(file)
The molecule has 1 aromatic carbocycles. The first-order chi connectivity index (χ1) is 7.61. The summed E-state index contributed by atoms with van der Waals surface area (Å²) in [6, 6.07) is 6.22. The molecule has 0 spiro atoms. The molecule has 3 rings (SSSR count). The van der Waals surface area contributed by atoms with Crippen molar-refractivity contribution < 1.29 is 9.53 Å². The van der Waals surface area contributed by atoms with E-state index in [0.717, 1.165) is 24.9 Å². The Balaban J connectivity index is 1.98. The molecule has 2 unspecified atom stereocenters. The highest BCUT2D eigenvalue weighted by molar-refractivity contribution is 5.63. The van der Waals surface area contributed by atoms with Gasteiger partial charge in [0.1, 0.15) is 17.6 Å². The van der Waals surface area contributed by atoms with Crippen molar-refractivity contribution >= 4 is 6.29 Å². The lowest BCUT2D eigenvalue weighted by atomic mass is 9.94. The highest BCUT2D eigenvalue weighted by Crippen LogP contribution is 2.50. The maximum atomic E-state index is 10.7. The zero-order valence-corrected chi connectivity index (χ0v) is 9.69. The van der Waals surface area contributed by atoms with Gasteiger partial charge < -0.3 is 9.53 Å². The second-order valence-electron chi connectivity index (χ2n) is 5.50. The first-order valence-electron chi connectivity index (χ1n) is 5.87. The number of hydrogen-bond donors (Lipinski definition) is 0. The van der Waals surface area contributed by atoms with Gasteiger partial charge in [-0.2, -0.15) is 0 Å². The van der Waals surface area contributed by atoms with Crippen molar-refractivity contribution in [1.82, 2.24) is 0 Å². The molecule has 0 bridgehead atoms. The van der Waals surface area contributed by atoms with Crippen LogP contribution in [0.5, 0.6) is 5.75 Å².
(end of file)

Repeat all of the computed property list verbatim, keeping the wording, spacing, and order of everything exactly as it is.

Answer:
The molecule has 1 aromatic carbocycles. The first-order chi connectivity index (χ1) is 7.61. The summed E-state index contributed by atoms with van der Waals surface area (Å²) in [6, 6.07) is 6.22. The molecule has 0 spiro atoms. The molecule has 3 rings (SSSR count). The van der Waals surface area contributed by atoms with Crippen molar-refractivity contribution < 1.29 is 9.53 Å². The van der Waals surface area contributed by atoms with E-state index in [0.717, 1.165) is 24.9 Å². The Balaban J connectivity index is 1.98. The molecule has 2 unspecified atom stereocenters. The highest BCUT2D eigenvalue weighted by molar-refractivity contribution is 5.63. The van der Waals surface area contributed by atoms with Gasteiger partial charge in [0.1, 0.15) is 17.6 Å². The van der Waals surface area contributed by atoms with Crippen molar-refractivity contribution >= 4 is 6.29 Å². The lowest BCUT2D eigenvalue weighted by atomic mass is 9.94. The highest BCUT2D eigenvalue weighted by Crippen LogP contribution is 2.50. The maximum atomic E-state index is 10.7. The zero-order valence-corrected chi connectivity index (χ0v) is 9.69. The van der Waals surface area contributed by atoms with Gasteiger partial charge < -0.3 is 9.53 Å². The second-order valence-electron chi connectivity index (χ2n) is 5.50. The first-order valence-electron chi connectivity index (χ1n) is 5.87. The number of hydrogen-bond donors (Lipinski definition) is 0. The van der Waals surface area contributed by atoms with Gasteiger partial charge in [-0.2, -0.15) is 0 Å². The van der Waals surface area contributed by atoms with Crippen molar-refractivity contribution in [1.82, 2.24) is 0 Å². The molecule has 0 bridgehead atoms. The van der Waals surface area contributed by atoms with Crippen LogP contribution in [0.5, 0.6) is 5.75 Å².